January 2007
Good (Local) Governance

The new ‘forbidden fruit’

SAGADA, Mountain Province — A tourist here points to red cheeks of a healthy Sagada baby, and the mother quips, “strawberry cheeks,” prompting the tourist to laugh out loud.

Strawberry is selling cheap in the Baguio market right now, and so are the other products that come from it, like wines, jams, preserves, and even champoy. That should be good news to strawberry lovers, and there seems to be a lot of them.

Even in condoms, strawberry is the most preferred flavor, says Victor C. Bruan, Northern and Central Luzon franchise coordinator of DKT Philippines, the biggest condom producer in the country. He says the flavor of the sweet-and-sour berry is popular not only among condom users in the Cordillera, but also across the entire nation.

“Strawberry has a sweet scent and evokes good things,” says Bruan.

But in this very Catholic country, there are those who believe condoms are not good things. And so DKT is following the tact of most reproductive health nongovernmental organizations by going for niche marketing instead of tackling the whole population.

So far, the strategy has been successful, with DKT’s Trust and Frenzy brands controlling 70 percent of the national market. Ads for Frenzy, which targets the younger crowd can be found in men’s magazines, while its commercials run in cable channels that are aimed primarily at adult males, like Jack TV, AXN, and MTV. Frenzy also has ad spots in the major free channels during the late hours.

In addition, DKT has a novel marketing scheme that caters to remote barangays, where there is what demographers call “unmet need” for family management services. In 2003, the Philippines had such an unmet need of 17 percent, down from 20 percent in 1997. But that was still a high figure because it meant that 17 percent of women had no access to family-planning services.

In 2005, DKT started the “POP Shop” scheme, which gives franchises to barangay health units or even individuals so they can sell DKT’s other products like contraceptive pills, injectables, and lubricating jelly. Bruan says that in his area, he already has 89 POP Shops. He says that prospective business partners need no initial cash outlay and pay only P25,000 to P50,000 for the seed stock. In return, the franchisee gets product modules and brochures and an outlet signage. There are also promotional materials, as well as uniforms and flyers for the franchisee.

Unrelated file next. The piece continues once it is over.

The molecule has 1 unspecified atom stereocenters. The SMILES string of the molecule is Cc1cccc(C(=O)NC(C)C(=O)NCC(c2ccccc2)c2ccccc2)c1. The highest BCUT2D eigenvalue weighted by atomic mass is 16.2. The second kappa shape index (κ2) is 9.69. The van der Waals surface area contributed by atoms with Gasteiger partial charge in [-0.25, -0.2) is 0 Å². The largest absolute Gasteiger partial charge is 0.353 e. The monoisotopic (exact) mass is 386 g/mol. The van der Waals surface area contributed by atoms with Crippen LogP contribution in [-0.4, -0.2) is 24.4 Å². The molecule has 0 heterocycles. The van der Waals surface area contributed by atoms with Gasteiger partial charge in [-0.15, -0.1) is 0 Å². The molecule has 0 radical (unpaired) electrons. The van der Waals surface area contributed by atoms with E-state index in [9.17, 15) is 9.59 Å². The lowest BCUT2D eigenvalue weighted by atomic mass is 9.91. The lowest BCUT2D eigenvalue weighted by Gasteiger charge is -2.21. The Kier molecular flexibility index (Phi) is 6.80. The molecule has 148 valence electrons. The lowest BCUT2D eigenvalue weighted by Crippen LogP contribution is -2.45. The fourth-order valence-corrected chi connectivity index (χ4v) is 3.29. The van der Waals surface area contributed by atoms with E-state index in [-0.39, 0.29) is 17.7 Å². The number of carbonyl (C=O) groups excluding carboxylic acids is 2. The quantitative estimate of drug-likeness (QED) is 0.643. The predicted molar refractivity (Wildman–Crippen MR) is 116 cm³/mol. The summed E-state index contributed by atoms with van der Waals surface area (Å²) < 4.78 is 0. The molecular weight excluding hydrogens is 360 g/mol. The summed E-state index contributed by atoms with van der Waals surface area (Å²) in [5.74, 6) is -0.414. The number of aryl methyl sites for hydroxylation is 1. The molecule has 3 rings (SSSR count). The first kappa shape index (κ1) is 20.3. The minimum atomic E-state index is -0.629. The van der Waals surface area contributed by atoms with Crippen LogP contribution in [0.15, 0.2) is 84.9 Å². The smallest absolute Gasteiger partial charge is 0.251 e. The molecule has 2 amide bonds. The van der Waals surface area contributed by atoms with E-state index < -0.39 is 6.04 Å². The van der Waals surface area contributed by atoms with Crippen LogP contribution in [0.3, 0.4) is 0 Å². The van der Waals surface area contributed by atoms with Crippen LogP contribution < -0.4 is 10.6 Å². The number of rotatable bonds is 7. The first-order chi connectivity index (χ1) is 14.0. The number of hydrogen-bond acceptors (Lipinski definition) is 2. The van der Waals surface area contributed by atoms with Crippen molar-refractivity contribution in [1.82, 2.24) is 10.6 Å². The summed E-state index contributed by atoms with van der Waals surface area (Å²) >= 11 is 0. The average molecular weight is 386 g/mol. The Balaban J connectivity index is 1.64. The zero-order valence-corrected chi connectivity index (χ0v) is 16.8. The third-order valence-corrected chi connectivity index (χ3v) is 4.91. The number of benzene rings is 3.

Interestingly, all the franchisees in Bruan’s area are local government units. That only makes sense, since the national government has decided on promoting only natural family planning methods. International aid organizations have also phased out their programs of donating contraceptives to local governments, leaving these to fend for themselves.

Bruan says that the more remote municipalities are more successful in handling their POP Shops. He cites the municipality of Paracelis, which has already re-stocked its supplies.

“Other towns like Sagada and Bontoc have stores and pharmacies where they can buy their condoms,” he says. “For Paracelis and other remote towns, we are the only source.”

DKT also sells condoms at selected supermarkets and gasoline stations. According to Bruan, unscented comes second to strawberry in terms of popularity among condom variants. Third is chocolate. Trust condoms come in strawberry, chocolate, and unscented varieties, while Frenzy has orange, banana, and mint. Other condom brands like Okamoto, Sensation, and Durex have either strawberry or unscented flavors.

“Actually, there’s no flavor, it’s just the scent,” says Julius Matabia, who works at the Social Hygiene Clinic in Baguio City. He explains the popularity of the number one condom flavor — okay, scent — this way: “People feel more comfortable with strawberry.”

Well, at least some people. For the national powers that be, apparently no scent or flavor can make any contraceptive palatable.